Battle of Antietam

Battle of Antietam


Download the .pdf here!

Battle of Antietam


A month after Abraham Lincoln was elected president South Carolina voted to secede from the Union. They believed Lincoln to be an abolitionist. Shortly afterward, seven more pro-slavery states joined South Carolina to form the Confederate States of America. Then on April 12, 1861, the chances for a peaceful settlement ended when the Confederate forces bombarded Fort Sumter, South Carolina. Initially, the Confederate forces dominated in the fierce fighting that occurred on land. In order to slow down their progress President Lincoln implemented the Anaconda Plan. The plan blockaded American shores preventing the South from exporting their primary cash crop, cotton. At the same time it prevented the South from importing guns, ammunition, and other important supplies.

The first battle to be fought was Bull Run, Virginia on July 21,1861. At the First Bull Run both sides came to the realization that the war was going to last a long time. The following year General Robert E. Lee took command of the Army of Northern Virginia. Just four months later, Lee led his troops to victory at the Second Bull Run, outside Manassas, Virginia. This victory gave Lee and Confederate President Jefferson Davis the confidence they needed to invade the North. On September 6, 1862, Lee's troops crossed the border of Maryland on their way to southern Pennsylvania. They were quickly met by Union General George McClellan and 76,000 men who were moving parallel to their forces. At the time, McClellan and his men were all that kept the Confederate forces from invading the capital of Washington D.C.

A few days later, by accident a Union soldier stumbled upon a copy of Lee's orders that had been dropped during the march. However, McClellan did not take advantage of the discovery because he believed that the information was erroneous. He especially did not believe the information disclosed that Lee's army had only 40,000 men. Before long, McCellan's caution became long delays. As a result, the South took advantage of the time to develop defensive positions along Antietam Creek. At dawn, the Union infantry under the command of General Joseph Hooker attacked the Confederate left flank. For the next two hours they exchanged artillery barrages and gunfire without any clear victor. A short time later, the Union attacked General James Longstreet and his Confederate troops that were defending a sunken road. By the end of the battle the road would be forever known as “Bloody Lane.” Once more the Union forces were repulsed. Finally, a huge battle erupted over the control of a small bridge that stood in the way of Lee's advance. Miraculously, the Union Army held the bridge. Now unable to advance northward, on September 18, Lee turned his troops around and headed back to Virginia.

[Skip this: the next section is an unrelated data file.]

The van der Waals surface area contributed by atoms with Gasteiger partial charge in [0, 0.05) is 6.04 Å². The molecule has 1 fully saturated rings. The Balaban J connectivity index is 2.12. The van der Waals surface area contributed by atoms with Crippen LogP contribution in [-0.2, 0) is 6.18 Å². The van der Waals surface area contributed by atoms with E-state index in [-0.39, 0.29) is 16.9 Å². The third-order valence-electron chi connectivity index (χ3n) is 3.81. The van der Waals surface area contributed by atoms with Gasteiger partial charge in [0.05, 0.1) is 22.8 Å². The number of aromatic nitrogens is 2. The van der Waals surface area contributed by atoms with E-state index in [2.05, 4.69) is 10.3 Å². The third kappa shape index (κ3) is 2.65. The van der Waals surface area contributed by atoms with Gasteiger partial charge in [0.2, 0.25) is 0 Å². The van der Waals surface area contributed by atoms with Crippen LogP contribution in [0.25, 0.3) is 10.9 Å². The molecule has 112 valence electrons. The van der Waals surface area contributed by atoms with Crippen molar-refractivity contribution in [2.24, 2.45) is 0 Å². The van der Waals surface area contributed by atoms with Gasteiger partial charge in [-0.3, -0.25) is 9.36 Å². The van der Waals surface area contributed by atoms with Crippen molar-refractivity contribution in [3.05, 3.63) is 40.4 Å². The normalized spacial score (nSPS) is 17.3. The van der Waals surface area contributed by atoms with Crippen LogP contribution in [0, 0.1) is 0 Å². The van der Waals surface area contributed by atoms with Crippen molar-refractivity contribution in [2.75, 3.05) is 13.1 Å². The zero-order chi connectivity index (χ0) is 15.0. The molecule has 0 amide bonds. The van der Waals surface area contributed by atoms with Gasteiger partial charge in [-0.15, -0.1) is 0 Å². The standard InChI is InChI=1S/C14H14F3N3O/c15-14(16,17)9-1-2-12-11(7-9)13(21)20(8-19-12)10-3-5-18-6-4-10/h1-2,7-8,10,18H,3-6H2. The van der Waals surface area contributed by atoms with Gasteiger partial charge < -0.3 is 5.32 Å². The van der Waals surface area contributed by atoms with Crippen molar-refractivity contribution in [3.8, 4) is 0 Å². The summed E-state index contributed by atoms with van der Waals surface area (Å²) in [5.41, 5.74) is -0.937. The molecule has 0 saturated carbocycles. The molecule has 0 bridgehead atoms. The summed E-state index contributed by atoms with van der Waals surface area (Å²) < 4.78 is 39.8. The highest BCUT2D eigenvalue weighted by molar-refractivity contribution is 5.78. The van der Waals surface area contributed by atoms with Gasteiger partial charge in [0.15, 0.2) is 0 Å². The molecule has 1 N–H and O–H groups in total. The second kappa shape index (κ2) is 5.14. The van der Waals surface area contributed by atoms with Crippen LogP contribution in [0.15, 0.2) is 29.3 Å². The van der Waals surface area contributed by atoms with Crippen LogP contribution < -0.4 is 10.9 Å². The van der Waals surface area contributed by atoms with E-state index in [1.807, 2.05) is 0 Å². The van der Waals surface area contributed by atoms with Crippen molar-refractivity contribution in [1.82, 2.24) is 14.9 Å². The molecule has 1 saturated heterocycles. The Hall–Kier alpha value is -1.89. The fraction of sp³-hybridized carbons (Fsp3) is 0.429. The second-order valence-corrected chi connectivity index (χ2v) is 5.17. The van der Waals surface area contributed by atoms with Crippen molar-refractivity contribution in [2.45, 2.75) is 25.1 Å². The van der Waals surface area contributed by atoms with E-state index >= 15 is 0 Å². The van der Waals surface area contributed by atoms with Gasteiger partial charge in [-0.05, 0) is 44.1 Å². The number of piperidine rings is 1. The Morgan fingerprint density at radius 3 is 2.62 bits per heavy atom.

The Battle of Antietam was the bloodiest day in American military history. During one single day of battle more than 23,000 Americans were either wounded or killed. There were more casualties on that day than the American Revolution, the War of 1812, the Mexican American War, and the Spanish American War combined. The Confederate loss could not have come at a better time for the Union forces because it discouraged European countries from offering their support to the Confederacy. The victory provided President Lincoln the opportunity to issue the Emancipation Proclamation. Lincoln made it clear that the primary goal of the war now was to free the slaves. After the issuing of the Proclamation an additional 180,000 African Americans enlisted on the Union side.


Confederate Soldiers